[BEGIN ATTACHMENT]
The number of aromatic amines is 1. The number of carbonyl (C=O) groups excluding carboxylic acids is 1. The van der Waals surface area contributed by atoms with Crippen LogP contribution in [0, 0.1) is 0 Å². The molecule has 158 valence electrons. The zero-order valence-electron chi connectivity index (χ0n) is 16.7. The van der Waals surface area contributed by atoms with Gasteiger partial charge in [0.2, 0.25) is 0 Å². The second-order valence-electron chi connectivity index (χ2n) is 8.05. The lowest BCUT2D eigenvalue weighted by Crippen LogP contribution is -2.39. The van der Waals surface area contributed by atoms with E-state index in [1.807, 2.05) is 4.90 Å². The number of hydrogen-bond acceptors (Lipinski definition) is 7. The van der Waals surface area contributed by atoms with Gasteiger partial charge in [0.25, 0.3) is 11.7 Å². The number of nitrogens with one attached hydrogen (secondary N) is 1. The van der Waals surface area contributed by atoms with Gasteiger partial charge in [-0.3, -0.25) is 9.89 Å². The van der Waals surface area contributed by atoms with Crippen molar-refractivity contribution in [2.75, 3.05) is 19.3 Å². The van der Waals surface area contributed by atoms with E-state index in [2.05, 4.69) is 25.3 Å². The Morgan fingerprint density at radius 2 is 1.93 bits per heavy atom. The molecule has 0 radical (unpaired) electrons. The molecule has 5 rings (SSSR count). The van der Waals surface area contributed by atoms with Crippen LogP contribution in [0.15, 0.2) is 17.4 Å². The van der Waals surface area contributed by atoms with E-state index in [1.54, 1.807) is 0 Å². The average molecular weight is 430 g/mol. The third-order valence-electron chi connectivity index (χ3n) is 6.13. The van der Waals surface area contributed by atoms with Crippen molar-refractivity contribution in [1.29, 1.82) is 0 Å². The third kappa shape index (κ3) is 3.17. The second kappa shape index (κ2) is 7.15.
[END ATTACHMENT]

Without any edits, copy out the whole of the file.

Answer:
The number of aromatic amines is 1. The number of carbonyl (C=O) groups excluding carboxylic acids is 1. The van der Waals surface area contributed by atoms with Crippen LogP contribution in [0, 0.1) is 0 Å². The molecule has 158 valence electrons. The zero-order valence-electron chi connectivity index (χ0n) is 16.7. The van der Waals surface area contributed by atoms with Gasteiger partial charge in [0.2, 0.25) is 0 Å². The second-order valence-electron chi connectivity index (χ2n) is 8.05. The lowest BCUT2D eigenvalue weighted by Crippen LogP contribution is -2.39. The van der Waals surface area contributed by atoms with E-state index in [1.807, 2.05) is 4.90 Å². The number of hydrogen-bond acceptors (Lipinski definition) is 7. The van der Waals surface area contributed by atoms with Gasteiger partial charge in [0.25, 0.3) is 11.7 Å². The number of nitrogens with one attached hydrogen (secondary N) is 1. The van der Waals surface area contributed by atoms with Gasteiger partial charge in [-0.3, -0.25) is 9.89 Å². The van der Waals surface area contributed by atoms with Crippen molar-refractivity contribution in [2.75, 3.05) is 19.3 Å². The van der Waals surface area contributed by atoms with E-state index in [2.05, 4.69) is 25.3 Å². The Morgan fingerprint density at radius 2 is 1.93 bits per heavy atom. The molecule has 0 radical (unpaired) electrons. The molecule has 5 rings (SSSR count). The van der Waals surface area contributed by atoms with Crippen LogP contribution in [0.15, 0.2) is 17.4 Å². The van der Waals surface area contributed by atoms with E-state index in [1.54, 1.807) is 0 Å². The average molecular weight is 430 g/mol. The third-order valence-electron chi connectivity index (χ3n) is 6.13. The van der Waals surface area contributed by atoms with Crippen molar-refractivity contribution in [1.29, 1.82) is 0 Å². The third kappa shape index (κ3) is 3.17. The second kappa shape index (κ2) is 7.15.